Since Michael Huerta became administrator of the Federal Aviation Administration on New Year's Day, the agency has issued new regulations on a wide range of issues, including pilot qualification, occupational safety rules for working in an aircraft and how to integrate “unmanned systems” — i.e. drones — with U.S. airspace.

It is a telling example of federal priorities that when it comes to airline safety, extending the Occupational Safety and Health Administration's voluminous rule book to commercial jet aircraft cockpits and expanding the use of drones in domestic surveillance rank among the top achievements. This is as opposed to, say, preventing passenger aircraft carrying hundreds of men, women and children from flying into midair collisions with gliders that went undetected until it was too late.

In 2008, the National Transportation Safety Board recommended that the FAA require all gliders to carry transponders or similar devices that alert other aircraft to their presence in crowded airspaces, especially around busy commercial airports. Such transponders are standard equipment on powered aircraft, but gliders are exempt from this regulation. This odd glitch in the law has contributed to at least 28 collisions or near-misses and seven fatalities in crashes involving gliders and powered planes since 1998, according to federal data. Only by the grace of God were there not many more fatalities.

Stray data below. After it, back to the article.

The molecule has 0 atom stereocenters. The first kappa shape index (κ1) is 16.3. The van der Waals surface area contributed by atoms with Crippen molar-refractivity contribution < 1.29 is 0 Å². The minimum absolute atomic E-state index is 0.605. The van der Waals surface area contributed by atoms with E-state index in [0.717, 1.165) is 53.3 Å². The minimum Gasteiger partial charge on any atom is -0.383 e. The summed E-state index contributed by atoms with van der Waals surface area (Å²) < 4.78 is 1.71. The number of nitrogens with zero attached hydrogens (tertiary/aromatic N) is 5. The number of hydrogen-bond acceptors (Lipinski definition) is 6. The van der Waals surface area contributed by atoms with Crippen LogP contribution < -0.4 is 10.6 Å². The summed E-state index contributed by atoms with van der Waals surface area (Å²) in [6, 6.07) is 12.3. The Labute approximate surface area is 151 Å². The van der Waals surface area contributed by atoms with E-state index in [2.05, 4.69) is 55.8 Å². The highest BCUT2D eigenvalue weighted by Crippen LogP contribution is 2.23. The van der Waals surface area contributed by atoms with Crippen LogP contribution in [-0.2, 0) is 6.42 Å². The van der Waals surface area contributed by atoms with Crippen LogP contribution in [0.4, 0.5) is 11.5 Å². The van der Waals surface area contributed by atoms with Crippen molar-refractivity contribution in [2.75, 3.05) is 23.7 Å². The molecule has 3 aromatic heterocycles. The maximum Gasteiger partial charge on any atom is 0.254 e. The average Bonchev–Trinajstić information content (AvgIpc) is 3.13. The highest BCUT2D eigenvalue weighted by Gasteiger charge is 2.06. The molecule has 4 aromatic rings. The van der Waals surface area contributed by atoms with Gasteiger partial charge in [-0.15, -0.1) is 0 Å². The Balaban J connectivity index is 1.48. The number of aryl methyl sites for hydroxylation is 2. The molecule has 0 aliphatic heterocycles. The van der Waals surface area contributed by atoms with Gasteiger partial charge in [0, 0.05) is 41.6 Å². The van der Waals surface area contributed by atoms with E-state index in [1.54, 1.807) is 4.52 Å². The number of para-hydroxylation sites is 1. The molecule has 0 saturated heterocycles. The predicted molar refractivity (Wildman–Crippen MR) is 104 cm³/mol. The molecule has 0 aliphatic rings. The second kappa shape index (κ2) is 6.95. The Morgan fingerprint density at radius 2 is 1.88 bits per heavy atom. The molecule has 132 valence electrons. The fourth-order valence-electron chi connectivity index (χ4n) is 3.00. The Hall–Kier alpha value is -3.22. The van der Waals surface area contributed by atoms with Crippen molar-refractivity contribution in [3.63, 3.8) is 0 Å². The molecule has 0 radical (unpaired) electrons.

The original reason for the exception was that the anti-collision devices, which used radar, were too heavy for gliders to carry. That is no longer the case thanks to digital, miniaturized battery-powered electronics. During a discussion with reporters in February about such a near-collision involving a Netjet airliner, NTSB acting chairwoman Deborah Hersman pointed out that the new devices use GPS and are much lighter.

“Out of that investigation, we realized we have great technology, but if only 50 percent of the equation is equipped with that technology, you are not really going to get the benefit of it. On a jet you are going to be coming up really quickly on something you could collide with, like gliders,” she said.

In fact, the digital devices are standard equipment on European gliders. The Soaring Society of America, which represents private glider enthusiasts, has endorsed making them mandatory. The only thing standing in the way of this common-sense regulation is the FAA itself. Supposedly the agency is working on it. A year ago, it held a public meeting on requiring the devices in gliders and other aircraft without electrical systems, then solicited public comments on a proposed rule. An FAA spokesman was unable to say whether the requirement had been finalized.

What is left to do but have the appropriate officials sign off on it? Has the issue fallen off the FAA’s radar? Maybe, but Huerta has talked with Hersman at least seven times this year, according to his official schedule. Not every discussion could have been about ensuring stewardesses aren’t scalded while serving coffee to passengers or how to keep drones from hitting tall buildings while covertly photographing law-abiding citizens. Huerta should move on this issue now.